Cheap Ways to Increase the Horsepower of a Mustang V6by William Zane
The Ford Mustang has been a hugely popular car for those looking for a distinctly American muscle car experience. It's also a model that is often modified, since it takes so well to additional performance. And that doesn't just apply to the V8-powered Mustang GT, but it also applies to the less-powerful V6 Mustang, which is powered by a 4.0-liter engine. This engine takes to tuning just as well as its V8 cousin.
To unleash more power from your Mustang V6's engine, replace the restrictive stock exhaust system with a more free-flowing one. You can start with a good quality Flowmaster muffler. A decent cat-back exhaust, which replaces the exhaust aft of the catalytic converter to retain emissions compliance, will unleash even more power. Another option is installing a tubular header in place of the restrictive stock manifold.
Cold Air Intake
The more fresh, cold air your Mustang V6 gets, the more powerful it will be. You can install a cold air intake that replaces the restrictive stock airbox, mass air sensor and stock filter. Expect anywhere from 8 to 15 horspower and a better sounding growl from the engine. For a little more money you can install a high quality K&N filter.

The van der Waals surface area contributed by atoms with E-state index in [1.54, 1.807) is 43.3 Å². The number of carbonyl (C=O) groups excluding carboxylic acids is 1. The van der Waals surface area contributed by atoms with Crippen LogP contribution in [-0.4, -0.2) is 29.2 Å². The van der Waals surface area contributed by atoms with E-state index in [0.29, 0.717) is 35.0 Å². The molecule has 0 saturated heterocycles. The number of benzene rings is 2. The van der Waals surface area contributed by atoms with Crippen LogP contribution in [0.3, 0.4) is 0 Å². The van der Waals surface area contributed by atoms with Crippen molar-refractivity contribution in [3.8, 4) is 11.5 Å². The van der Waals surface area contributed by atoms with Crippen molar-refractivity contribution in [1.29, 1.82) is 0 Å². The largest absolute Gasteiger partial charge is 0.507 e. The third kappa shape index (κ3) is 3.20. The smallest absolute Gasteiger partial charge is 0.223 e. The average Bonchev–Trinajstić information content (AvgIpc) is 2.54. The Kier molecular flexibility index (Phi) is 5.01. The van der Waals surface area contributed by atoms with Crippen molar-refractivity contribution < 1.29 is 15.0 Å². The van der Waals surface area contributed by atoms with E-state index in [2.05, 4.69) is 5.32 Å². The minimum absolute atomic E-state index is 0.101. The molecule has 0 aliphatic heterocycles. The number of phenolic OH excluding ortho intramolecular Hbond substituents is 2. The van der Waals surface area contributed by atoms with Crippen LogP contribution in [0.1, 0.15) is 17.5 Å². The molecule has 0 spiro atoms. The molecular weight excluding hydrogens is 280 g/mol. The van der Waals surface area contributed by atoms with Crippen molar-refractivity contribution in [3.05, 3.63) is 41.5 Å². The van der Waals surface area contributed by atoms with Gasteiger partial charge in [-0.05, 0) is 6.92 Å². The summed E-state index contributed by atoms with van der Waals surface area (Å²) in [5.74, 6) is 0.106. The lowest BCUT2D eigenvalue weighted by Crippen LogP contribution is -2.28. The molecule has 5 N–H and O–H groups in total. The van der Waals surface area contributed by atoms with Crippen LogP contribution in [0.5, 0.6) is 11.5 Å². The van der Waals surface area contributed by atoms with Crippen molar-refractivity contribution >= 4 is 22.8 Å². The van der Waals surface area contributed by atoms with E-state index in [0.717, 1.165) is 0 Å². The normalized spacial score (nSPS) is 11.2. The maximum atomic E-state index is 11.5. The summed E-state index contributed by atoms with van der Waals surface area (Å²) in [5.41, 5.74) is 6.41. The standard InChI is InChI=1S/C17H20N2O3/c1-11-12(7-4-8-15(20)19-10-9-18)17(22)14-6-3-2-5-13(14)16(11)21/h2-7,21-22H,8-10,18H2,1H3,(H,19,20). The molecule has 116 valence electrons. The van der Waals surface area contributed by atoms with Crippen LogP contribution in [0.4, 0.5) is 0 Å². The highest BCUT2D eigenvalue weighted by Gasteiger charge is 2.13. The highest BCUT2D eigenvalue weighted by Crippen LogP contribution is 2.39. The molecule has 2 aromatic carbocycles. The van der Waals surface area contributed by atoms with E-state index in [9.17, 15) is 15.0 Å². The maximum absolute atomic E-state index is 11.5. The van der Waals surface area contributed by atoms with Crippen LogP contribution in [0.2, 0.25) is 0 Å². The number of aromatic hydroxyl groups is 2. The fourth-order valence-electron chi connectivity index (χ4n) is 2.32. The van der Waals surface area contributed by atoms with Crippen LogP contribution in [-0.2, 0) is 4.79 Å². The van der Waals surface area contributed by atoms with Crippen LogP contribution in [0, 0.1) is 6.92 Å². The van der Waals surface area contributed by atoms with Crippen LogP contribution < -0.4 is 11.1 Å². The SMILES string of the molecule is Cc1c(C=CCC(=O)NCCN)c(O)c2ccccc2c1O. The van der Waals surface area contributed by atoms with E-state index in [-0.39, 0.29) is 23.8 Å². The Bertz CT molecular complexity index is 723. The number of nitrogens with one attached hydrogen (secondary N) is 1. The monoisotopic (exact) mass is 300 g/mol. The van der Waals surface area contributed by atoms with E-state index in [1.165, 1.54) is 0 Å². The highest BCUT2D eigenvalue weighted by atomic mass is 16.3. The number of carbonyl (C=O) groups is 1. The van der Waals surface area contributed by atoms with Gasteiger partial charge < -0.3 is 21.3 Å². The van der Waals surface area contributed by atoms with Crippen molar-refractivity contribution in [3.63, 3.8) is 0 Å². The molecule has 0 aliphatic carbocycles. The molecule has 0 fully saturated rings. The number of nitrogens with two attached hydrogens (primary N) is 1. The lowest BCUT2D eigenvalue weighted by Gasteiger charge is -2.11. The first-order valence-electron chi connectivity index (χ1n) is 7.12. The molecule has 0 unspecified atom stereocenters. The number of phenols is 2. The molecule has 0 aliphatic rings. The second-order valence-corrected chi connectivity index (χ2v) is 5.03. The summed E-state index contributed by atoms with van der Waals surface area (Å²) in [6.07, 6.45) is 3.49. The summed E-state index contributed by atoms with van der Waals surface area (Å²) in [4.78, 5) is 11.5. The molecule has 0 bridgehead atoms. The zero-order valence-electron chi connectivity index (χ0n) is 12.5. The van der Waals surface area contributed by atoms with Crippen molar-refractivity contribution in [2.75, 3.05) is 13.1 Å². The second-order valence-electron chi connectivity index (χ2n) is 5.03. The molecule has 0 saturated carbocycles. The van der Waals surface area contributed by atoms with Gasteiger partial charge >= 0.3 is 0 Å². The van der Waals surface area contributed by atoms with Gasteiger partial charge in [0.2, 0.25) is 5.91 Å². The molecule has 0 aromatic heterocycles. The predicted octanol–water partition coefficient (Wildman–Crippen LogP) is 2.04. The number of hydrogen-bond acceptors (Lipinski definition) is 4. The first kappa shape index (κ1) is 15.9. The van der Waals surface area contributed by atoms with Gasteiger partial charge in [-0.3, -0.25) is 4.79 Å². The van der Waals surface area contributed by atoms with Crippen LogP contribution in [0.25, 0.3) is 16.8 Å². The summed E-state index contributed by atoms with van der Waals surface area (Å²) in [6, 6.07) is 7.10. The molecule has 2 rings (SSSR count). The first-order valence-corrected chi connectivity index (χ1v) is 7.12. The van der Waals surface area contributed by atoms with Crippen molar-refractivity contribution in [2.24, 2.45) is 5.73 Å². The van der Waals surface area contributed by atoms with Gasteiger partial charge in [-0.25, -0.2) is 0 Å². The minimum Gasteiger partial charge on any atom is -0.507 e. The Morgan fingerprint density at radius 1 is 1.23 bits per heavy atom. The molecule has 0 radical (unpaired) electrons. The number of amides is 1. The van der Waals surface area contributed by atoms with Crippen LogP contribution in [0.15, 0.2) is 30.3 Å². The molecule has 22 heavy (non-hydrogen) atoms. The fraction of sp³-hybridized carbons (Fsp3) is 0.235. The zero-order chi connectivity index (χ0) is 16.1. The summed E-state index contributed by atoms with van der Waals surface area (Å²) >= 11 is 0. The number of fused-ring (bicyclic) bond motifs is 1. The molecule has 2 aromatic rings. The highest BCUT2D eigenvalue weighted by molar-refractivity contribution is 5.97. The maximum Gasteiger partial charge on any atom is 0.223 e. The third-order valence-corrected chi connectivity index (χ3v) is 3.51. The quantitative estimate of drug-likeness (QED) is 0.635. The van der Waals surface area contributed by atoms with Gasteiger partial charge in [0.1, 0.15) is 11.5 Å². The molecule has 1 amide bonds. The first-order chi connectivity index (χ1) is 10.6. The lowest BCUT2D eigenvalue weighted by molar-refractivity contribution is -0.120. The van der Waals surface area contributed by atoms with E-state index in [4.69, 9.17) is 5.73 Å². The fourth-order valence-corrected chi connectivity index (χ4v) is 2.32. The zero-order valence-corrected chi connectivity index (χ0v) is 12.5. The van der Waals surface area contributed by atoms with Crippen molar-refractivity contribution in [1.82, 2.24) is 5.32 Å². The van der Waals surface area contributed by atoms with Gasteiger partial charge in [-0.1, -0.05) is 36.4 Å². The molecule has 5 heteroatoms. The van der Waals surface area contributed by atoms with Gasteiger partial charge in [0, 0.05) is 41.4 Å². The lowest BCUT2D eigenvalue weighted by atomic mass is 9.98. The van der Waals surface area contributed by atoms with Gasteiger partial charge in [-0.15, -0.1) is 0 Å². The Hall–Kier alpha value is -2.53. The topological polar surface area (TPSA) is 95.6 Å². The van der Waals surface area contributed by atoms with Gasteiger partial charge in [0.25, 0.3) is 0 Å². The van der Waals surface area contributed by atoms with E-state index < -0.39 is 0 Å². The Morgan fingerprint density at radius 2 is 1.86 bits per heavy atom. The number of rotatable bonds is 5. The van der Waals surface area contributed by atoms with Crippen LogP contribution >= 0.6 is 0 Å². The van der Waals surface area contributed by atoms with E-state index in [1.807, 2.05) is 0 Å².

When it comes out of the factory, a Mustang has conservatively tuned fuel and ignition curves. Though it's one of the more expensive modifications, a re-tuned ECU can result in a dramatic performance improvement.
Another cheap and easy way to free up more power from your engine is to replace the large factory pulleys for components like the fan and power steering with a smaller underdrive pulley from a company like Steeda. The smaller pulleys reduce parasitic drag on the motor and can give your engine a gain of up to 10 horsepower. As an added bonus, smaller pulleys also improve your fuel mileage.
William Zane has been a freelance writer and photographer for over six years and specializes primarily in automotive-related subject matter among many other topics. He has attended the Academy of Art College in San Francisco, where he studied automotive design, and the University of New Mexico, where he studied journalism.